Things to Remember
- Realize that shock is the way life cushions you against the full impact of the loss. It’s a temporary coping mechanism that is meant to be protective and let your mind and heart catch up with the harsh reality of death.
- Shock comes in different flavors. It could appear as numbness, disbelief, magical thinking, or dissociation.
- The shock will wear off gradually as you have time to mobilize your inner resources and gain the strength needed to process the death. No one can really predict how long it will take because it depends on many variables like the way the person died and your unique disposition. You are on your own timeline.
- Realize that others may misinterpret what’s going on with you and may conclude that you’re stronger or feeling better than you really are on the inside, or that you are not grieving.
- Be patient with yourself — experience whatever comes without criticizing yourself. When the shock wears off a bit, the intense feelings usually break through the numbness.
4. Delayed grief
Delayed grief is an experience of feeling deep sorrow, long after experiencing the death of someone you are close to. Somehow your emotional reaction to loss is postponed — pushed off for months, years, or even decades. The strength of the grief is no different from grief that happens right away, the only difference is in timing.
Things to Remember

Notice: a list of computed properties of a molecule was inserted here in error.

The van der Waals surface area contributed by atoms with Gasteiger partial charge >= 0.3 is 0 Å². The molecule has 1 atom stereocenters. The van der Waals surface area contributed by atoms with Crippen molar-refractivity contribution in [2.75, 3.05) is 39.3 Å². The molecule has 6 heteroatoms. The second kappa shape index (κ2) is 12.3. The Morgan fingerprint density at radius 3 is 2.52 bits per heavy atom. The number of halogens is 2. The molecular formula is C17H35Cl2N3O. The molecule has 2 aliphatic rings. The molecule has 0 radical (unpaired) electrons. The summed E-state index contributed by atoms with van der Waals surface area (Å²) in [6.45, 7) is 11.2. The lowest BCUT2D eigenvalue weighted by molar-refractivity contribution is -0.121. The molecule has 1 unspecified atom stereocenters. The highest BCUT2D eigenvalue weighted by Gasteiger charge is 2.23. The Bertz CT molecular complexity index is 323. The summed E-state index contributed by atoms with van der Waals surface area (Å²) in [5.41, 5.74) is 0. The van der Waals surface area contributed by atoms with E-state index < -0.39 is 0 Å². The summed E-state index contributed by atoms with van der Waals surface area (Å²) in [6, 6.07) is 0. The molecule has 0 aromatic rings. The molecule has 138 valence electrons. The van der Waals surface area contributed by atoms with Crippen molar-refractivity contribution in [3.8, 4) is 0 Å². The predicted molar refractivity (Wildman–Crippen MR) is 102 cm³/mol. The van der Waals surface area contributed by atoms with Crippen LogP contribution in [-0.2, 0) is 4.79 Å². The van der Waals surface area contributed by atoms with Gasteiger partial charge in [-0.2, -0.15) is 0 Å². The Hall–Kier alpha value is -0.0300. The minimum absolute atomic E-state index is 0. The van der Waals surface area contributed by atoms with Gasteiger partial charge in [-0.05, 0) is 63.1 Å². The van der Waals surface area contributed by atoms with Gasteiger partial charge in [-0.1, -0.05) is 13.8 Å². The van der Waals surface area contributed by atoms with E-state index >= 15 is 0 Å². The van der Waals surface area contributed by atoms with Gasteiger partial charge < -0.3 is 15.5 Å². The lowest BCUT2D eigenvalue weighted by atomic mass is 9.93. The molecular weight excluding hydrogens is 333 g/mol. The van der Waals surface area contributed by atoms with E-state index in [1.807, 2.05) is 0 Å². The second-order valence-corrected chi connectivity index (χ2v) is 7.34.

- The immediate grief can be too overwhelming to cope with and process, so you put it off until later.
- Sometimes you put off your grief because you need to take care of immediate practical priorities like funeral arrangements, finances, childcare, etc. It might catch up with you later, sometimes triggered by another loss, or even something small.
- There might be other pressing matters after the funeral that require your attention like a divorce, an imminent change in job, or a pregnancy that delay the grieving process.
- You might put aside your grief because you are the strong one - the family pillar - and are expected to comfort others, or you have been conditioned to feel that crying is a sign of weakness.
- You might be in denial of the death and hide from the loss through your daily routines because it is too painful. It’s easier to continue living as if nothing has happened and you use avoidance as a coping mechanism.
5. Complicated relationship
You might not be able to cry because you had a complicated relationship with the person who died. For example, it could have been an abusive relationship with a parent, family member, or within a marriage. On the other hand, it could have just been a distant, indifferent relationship.
Things to Remember
- You still grieve, but it's just different.
- Difficult relationships tend to come with complicated emotions like relief that they are dead, indifference, guilt that you didn't try to mend the relationship when they were alive, or even anger that the person took something valuable from you like your sense of worth or childhood.
Please know that complicated emotions are part of the terrain of complicated relationships and there is nothing wrong with you for perhaps not missing them or feeling any sadness or compassion after their death.
Whatever your experience, don’t stress about how you’re handling it. Everybody grieves in their own way. Wherever you are on your grief timeline, know that you can find resources to help you further cope and explore your grief in all its incarnations and shapes.
The tears may come today, tomorrow, next year, or they might never come. It is my hope that you can find some comfort in the words shared and inspiration to validate and honor your grief — no matter how it shows up.